Eligible participants are those who are 16 to 18 years old and are currently receiving outpatient treatment in CAMHS. All participants must be able to speak and read English. To be eligible, currently receiving services was defined as a youth having an appointment with a CAMHS clinician at least once, not including the initial consult/assessment, within the last 6 months.

Exclusion criteria

The exclusion criteria include any youth who are enrolled in a single service that extends beyond age 18 (eg, early intervention psychosis programme) as these youth would experience different transitions in care. Also, any youth who is currently experiencing distress (eg, psychosis or acuity requiring immediate hospitalisation) will be excluded.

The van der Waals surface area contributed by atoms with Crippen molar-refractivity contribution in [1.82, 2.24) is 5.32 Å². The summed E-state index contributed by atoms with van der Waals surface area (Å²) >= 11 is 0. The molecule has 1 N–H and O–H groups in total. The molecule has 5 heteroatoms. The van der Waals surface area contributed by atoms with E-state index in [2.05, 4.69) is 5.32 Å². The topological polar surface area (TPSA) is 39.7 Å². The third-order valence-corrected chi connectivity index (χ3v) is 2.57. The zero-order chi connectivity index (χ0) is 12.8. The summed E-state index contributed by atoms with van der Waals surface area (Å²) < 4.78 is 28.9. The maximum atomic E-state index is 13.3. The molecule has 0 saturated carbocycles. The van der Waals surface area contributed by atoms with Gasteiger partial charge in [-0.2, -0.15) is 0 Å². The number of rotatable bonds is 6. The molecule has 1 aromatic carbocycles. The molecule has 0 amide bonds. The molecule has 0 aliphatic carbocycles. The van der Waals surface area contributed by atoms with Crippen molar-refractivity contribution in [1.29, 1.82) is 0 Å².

Sampling, recruitment and consent

A comprehensive recruitment and contact management plan was developed in collaboration with stakeholders (youth, caregivers) and direct service clinicians. This recruitment plan was tested in the feasibility pilot and minor revisions were made. Consecutive eligible clients of CAMHS will be recruited for approximately 36 months starting from the time of Research Ethics Board (REB) approval at each site. We will recruit 350 youth aged 16–18 years across the four study sites proportional to the eligible sample at the site. This age will ensure youth will cross the service age boundary of 18 years.